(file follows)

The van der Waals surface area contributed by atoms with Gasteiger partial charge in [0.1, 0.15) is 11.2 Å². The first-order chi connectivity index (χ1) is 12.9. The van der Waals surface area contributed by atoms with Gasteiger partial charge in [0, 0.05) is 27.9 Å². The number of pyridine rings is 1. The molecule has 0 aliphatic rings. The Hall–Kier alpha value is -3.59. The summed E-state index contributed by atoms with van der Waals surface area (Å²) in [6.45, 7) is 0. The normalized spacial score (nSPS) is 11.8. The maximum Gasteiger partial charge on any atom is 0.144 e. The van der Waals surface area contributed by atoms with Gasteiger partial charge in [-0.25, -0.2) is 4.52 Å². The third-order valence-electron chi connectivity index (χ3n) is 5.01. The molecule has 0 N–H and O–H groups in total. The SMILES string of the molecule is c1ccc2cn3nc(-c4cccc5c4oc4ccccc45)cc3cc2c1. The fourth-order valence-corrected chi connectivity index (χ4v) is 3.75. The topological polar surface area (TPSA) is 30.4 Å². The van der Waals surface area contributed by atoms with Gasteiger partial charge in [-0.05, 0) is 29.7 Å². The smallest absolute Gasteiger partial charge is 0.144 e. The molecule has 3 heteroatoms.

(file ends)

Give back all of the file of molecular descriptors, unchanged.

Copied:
The van der Waals surface area contributed by atoms with Gasteiger partial charge in [0.1, 0.15) is 11.2 Å². The first-order chi connectivity index (χ1) is 12.9. The van der Waals surface area contributed by atoms with Gasteiger partial charge in [0, 0.05) is 27.9 Å². The number of pyridine rings is 1. The molecule has 0 aliphatic rings. The Hall–Kier alpha value is -3.59. The summed E-state index contributed by atoms with van der Waals surface area (Å²) in [6.45, 7) is 0. The normalized spacial score (nSPS) is 11.8. The maximum Gasteiger partial charge on any atom is 0.144 e. The van der Waals surface area contributed by atoms with Gasteiger partial charge in [-0.25, -0.2) is 4.52 Å². The third-order valence-electron chi connectivity index (χ3n) is 5.01. The molecule has 0 N–H and O–H groups in total. The SMILES string of the molecule is c1ccc2cn3nc(-c4cccc5c4oc4ccccc45)cc3cc2c1. The fourth-order valence-corrected chi connectivity index (χ4v) is 3.75. The topological polar surface area (TPSA) is 30.4 Å². The van der Waals surface area contributed by atoms with Gasteiger partial charge in [-0.05, 0) is 29.7 Å². The smallest absolute Gasteiger partial charge is 0.144 e. The molecule has 3 heteroatoms.